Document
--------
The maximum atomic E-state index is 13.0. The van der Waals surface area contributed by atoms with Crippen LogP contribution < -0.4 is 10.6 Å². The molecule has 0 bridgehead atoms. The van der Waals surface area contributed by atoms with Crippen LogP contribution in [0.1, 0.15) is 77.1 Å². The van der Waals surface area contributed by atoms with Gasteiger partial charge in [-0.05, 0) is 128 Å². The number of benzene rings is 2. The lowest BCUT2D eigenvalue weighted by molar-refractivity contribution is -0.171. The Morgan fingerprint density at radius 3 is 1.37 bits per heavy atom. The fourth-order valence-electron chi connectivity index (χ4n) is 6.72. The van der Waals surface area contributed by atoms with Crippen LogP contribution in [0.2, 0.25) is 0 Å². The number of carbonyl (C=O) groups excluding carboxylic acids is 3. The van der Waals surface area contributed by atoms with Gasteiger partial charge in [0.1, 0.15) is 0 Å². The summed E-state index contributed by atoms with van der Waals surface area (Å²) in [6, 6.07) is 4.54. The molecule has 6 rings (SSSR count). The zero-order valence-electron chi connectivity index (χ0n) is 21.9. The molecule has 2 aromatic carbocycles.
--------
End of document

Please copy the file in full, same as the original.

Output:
The maximum atomic E-state index is 13.0. The van der Waals surface area contributed by atoms with Crippen LogP contribution < -0.4 is 10.6 Å². The molecule has 0 bridgehead atoms. The van der Waals surface area contributed by atoms with Crippen LogP contribution in [0.1, 0.15) is 77.1 Å². The van der Waals surface area contributed by atoms with Gasteiger partial charge in [-0.05, 0) is 128 Å². The number of benzene rings is 2. The lowest BCUT2D eigenvalue weighted by molar-refractivity contribution is -0.171. The Morgan fingerprint density at radius 3 is 1.37 bits per heavy atom. The fourth-order valence-electron chi connectivity index (χ4n) is 6.72. The van der Waals surface area contributed by atoms with Crippen LogP contribution in [0.2, 0.25) is 0 Å². The number of carbonyl (C=O) groups excluding carboxylic acids is 3. The van der Waals surface area contributed by atoms with Gasteiger partial charge in [0.1, 0.15) is 0 Å². The summed E-state index contributed by atoms with van der Waals surface area (Å²) in [6, 6.07) is 4.54. The molecule has 6 rings (SSSR count). The zero-order valence-electron chi connectivity index (χ0n) is 21.9. The molecule has 2 aromatic carbocycles.